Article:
Top flight football in England continues to be at the wild frontier of business – to the extent that it’s a business at all. I’m with Richard Bevan, the chief executive of the English League Managers Association when he says that the number of sackings of soccer managers in the English professional game is “embarrassing”.
STEVE ROYSTON: Many of their forays into football look like bouts of temporary insanity from where I stand. But then I guess it’s more fun than investing in a bank, and no more risky.
Good times in the UAE, as the Gulf Country beats Iraq to take the Gulf Cup in 2013.
JAMES DORSEY: It seems that ‘ultra’ football fans in Egypt are gearing up for greater and fiercer conflict in the months ahead.
JAMES M. DORSEY: This weekend’s Syrian victory over Iraq in a soccer match is being seized by the regime as ‘a great national achievement’.
JAMES M. DORSEY: Four young Palestinian footballers were killed in a bombing during Israel’s assault on Gaza. Enough is enough, say some top footballers.
STEVE ROYSTON: You would have thought that the role of a respected Bahrain financial house in the purchase of an English football team would have been cause for celebration
JONATHAN COOK: CNN was determined to follow the script of ‘equivelance’ when broadcasting an interview with a Gazan and an Israeli. Events took over, though.
JAMES M. DORSEY: The financial management of the Asian Football Confederation during Mohammed bin Hammam’s reign is under investigation
ANDREA LUCHETTA: Mahmoud Al Sarsak’s detention became an international cause celebre. He has recounted his experience in Israeli jail
JAMES M. DORSEY: Leeds United’s negotiations for a takeover by Bahrain’s Gulf Finance House (GFH) may not give it access to the funding that has boosted the fortunes of others…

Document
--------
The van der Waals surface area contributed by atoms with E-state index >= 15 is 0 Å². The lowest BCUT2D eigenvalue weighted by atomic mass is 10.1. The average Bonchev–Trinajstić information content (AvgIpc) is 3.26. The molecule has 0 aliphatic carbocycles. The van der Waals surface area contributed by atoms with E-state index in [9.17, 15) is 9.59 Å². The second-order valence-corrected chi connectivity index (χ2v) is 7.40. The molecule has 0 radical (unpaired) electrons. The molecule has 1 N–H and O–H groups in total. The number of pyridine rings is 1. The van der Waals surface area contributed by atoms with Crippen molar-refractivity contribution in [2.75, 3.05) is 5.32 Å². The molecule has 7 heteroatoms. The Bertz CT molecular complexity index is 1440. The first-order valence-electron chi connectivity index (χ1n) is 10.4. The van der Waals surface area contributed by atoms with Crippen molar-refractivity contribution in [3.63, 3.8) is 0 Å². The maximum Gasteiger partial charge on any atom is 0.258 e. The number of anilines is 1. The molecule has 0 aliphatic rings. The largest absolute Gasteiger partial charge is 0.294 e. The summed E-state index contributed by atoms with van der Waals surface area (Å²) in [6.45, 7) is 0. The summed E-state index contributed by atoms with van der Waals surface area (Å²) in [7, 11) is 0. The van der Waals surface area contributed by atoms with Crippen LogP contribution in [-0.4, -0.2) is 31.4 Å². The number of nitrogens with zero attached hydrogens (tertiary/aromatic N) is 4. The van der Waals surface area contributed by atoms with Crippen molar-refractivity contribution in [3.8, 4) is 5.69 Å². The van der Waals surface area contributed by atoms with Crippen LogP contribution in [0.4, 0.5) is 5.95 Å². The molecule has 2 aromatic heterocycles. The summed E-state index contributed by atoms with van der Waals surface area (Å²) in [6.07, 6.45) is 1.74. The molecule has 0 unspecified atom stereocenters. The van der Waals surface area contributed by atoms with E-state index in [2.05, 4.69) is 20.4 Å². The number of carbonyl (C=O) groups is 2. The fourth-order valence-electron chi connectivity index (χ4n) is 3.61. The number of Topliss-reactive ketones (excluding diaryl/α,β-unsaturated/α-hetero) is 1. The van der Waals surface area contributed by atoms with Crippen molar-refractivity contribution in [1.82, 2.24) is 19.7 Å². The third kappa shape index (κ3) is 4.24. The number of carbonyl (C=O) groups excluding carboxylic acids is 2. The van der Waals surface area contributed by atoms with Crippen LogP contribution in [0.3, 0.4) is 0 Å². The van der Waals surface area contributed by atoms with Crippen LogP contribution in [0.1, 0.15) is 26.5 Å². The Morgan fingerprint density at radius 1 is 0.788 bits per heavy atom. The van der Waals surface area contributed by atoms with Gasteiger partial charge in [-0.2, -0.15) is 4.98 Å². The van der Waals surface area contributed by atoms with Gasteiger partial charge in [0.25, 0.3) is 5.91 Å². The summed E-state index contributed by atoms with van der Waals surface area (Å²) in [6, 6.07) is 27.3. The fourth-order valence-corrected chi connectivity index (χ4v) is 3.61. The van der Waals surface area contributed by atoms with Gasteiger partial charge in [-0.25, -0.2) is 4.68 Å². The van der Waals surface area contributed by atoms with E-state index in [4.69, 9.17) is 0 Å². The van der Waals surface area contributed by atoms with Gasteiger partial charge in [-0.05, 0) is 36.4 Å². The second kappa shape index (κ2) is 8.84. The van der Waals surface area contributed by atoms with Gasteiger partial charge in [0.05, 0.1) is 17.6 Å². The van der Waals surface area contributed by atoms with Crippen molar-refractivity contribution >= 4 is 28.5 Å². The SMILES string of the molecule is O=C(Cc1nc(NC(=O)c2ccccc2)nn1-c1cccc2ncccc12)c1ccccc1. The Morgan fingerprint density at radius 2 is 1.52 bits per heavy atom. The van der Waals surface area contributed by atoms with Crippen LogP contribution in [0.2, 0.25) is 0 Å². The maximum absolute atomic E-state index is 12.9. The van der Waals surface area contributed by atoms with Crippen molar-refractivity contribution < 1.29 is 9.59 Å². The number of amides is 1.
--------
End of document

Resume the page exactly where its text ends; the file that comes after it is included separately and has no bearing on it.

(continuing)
JAMES M. DORSEY: Two leading football executives have withdrawn from election to the Egyptian Football Association. The Ultras have prevailed
JAMES M. DORSEY: The key question for Leeds supporters should be who is the investor and what is the purpose of the acquisition; those are questions that have yet to be answered.
JAMES M. DORSEY: The opposing fans of Cairo soccer clubs Al Zamalek and Al Ahly are engaged in a separate but parallel struggle with the authorities
JAMES M. DORSEY: The Egyptian authorities are moving tentatively to check how radicalised football fans will react to the lifting of a ban on their attendance at matches.
JAMES M. DORSEY: The debate about soccer is as much about politics as it is about sports. It is a debate that is likely to be fought out politically rather than on the pitch.
JAMES M. DORSEY: Mr. Morsi’s response to this week’s killing of 16 Egyptian soldiers by militants has allowed him to position himself as the country’s co-commander-in-chief
JUAN COLE: These are the first Olympic Games where women from every country in the world are participating. There is a bigger question for Saudis.
JAMES M. DORSEY: The appointment by Qatari and UAE soccer bodies of individuals who worked with Mohammed bin Hamman raises more questions